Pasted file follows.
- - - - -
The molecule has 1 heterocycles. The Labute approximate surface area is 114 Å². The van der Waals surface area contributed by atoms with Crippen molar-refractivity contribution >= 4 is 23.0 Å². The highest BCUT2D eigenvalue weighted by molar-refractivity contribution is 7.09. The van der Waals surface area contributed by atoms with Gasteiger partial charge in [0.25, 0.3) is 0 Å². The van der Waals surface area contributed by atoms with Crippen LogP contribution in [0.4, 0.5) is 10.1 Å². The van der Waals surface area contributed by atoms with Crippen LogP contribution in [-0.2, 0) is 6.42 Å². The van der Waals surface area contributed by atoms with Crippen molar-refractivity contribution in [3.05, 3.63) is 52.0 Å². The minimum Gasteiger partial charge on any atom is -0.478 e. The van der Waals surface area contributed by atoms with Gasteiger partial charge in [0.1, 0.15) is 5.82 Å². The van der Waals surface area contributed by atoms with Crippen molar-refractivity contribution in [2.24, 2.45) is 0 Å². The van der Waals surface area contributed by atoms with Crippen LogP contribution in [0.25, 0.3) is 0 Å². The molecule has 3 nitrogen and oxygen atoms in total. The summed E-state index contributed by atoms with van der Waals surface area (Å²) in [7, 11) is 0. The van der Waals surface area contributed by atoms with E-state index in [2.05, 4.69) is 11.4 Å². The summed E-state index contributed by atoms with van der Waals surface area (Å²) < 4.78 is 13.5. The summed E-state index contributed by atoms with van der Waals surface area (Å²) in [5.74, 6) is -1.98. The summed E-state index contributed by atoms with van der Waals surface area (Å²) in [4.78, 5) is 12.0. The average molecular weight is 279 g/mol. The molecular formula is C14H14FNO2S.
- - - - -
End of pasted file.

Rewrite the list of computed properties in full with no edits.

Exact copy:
The molecule has 1 heterocycles. The Labute approximate surface area is 114 Å². The van der Waals surface area contributed by atoms with Crippen molar-refractivity contribution >= 4 is 23.0 Å². The highest BCUT2D eigenvalue weighted by molar-refractivity contribution is 7.09. The van der Waals surface area contributed by atoms with Gasteiger partial charge in [0.25, 0.3) is 0 Å². The van der Waals surface area contributed by atoms with Crippen LogP contribution in [0.4, 0.5) is 10.1 Å². The van der Waals surface area contributed by atoms with Crippen LogP contribution in [-0.2, 0) is 6.42 Å². The van der Waals surface area contributed by atoms with Crippen molar-refractivity contribution in [3.05, 3.63) is 52.0 Å². The minimum Gasteiger partial charge on any atom is -0.478 e. The van der Waals surface area contributed by atoms with Gasteiger partial charge in [0.1, 0.15) is 5.82 Å². The van der Waals surface area contributed by atoms with Crippen molar-refractivity contribution in [2.24, 2.45) is 0 Å². The van der Waals surface area contributed by atoms with Crippen LogP contribution in [0.25, 0.3) is 0 Å². The molecule has 3 nitrogen and oxygen atoms in total. The summed E-state index contributed by atoms with van der Waals surface area (Å²) in [7, 11) is 0. The van der Waals surface area contributed by atoms with E-state index in [2.05, 4.69) is 11.4 Å². The summed E-state index contributed by atoms with van der Waals surface area (Å²) < 4.78 is 13.5. The summed E-state index contributed by atoms with van der Waals surface area (Å²) in [5.74, 6) is -1.98. The summed E-state index contributed by atoms with van der Waals surface area (Å²) in [4.78, 5) is 12.0. The average molecular weight is 279 g/mol. The molecular formula is C14H14FNO2S.